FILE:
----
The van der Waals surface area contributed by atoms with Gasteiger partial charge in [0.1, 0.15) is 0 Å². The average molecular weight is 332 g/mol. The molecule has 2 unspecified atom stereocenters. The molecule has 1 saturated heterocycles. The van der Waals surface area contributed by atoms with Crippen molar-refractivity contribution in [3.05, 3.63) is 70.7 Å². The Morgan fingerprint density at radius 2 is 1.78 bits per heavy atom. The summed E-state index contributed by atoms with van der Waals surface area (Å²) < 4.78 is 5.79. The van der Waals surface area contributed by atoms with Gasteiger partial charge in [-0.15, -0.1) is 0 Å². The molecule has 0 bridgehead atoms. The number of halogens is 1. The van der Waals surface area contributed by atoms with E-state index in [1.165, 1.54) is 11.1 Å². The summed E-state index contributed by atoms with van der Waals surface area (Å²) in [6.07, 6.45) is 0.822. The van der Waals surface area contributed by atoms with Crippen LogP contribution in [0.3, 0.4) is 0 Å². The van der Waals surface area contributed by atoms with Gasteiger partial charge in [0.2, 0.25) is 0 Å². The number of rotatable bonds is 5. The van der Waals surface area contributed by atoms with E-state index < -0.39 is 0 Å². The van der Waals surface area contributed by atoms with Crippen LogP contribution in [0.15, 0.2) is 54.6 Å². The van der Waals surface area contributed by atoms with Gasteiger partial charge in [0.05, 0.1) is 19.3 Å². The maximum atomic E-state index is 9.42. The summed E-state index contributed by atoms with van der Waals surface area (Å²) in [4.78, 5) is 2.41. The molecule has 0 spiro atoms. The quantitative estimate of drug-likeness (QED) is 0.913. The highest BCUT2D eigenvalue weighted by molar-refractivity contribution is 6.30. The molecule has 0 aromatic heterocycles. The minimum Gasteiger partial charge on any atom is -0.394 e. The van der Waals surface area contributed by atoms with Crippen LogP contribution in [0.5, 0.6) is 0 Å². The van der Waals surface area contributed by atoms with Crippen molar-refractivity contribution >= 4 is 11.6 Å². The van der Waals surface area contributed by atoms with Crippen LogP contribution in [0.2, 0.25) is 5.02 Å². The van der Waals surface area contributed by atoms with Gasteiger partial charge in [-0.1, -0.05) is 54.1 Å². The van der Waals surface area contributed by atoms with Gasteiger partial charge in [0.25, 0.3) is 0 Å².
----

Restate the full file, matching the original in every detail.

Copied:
The van der Waals surface area contributed by atoms with Gasteiger partial charge in [0.1, 0.15) is 0 Å². The average molecular weight is 332 g/mol. The molecule has 2 unspecified atom stereocenters. The molecule has 1 saturated heterocycles. The van der Waals surface area contributed by atoms with Crippen molar-refractivity contribution in [3.05, 3.63) is 70.7 Å². The Morgan fingerprint density at radius 2 is 1.78 bits per heavy atom. The summed E-state index contributed by atoms with van der Waals surface area (Å²) < 4.78 is 5.79. The van der Waals surface area contributed by atoms with Gasteiger partial charge in [-0.15, -0.1) is 0 Å². The molecule has 0 bridgehead atoms. The number of halogens is 1. The van der Waals surface area contributed by atoms with E-state index in [1.165, 1.54) is 11.1 Å². The summed E-state index contributed by atoms with van der Waals surface area (Å²) in [6.07, 6.45) is 0.822. The van der Waals surface area contributed by atoms with Crippen LogP contribution in [0.3, 0.4) is 0 Å². The van der Waals surface area contributed by atoms with Gasteiger partial charge in [0.2, 0.25) is 0 Å². The number of rotatable bonds is 5. The van der Waals surface area contributed by atoms with E-state index < -0.39 is 0 Å². The van der Waals surface area contributed by atoms with Crippen LogP contribution in [0.15, 0.2) is 54.6 Å². The van der Waals surface area contributed by atoms with Gasteiger partial charge in [0.05, 0.1) is 19.3 Å². The maximum atomic E-state index is 9.42. The summed E-state index contributed by atoms with van der Waals surface area (Å²) in [4.78, 5) is 2.41. The molecule has 0 spiro atoms. The quantitative estimate of drug-likeness (QED) is 0.913. The highest BCUT2D eigenvalue weighted by molar-refractivity contribution is 6.30. The molecule has 0 aromatic heterocycles. The minimum Gasteiger partial charge on any atom is -0.394 e. The van der Waals surface area contributed by atoms with Crippen LogP contribution in [0.5, 0.6) is 0 Å². The van der Waals surface area contributed by atoms with Crippen molar-refractivity contribution >= 4 is 11.6 Å². The van der Waals surface area contributed by atoms with Crippen LogP contribution in [0.2, 0.25) is 5.02 Å². The van der Waals surface area contributed by atoms with Gasteiger partial charge in [-0.1, -0.05) is 54.1 Å². The van der Waals surface area contributed by atoms with Gasteiger partial charge in [0.25, 0.3) is 0 Å².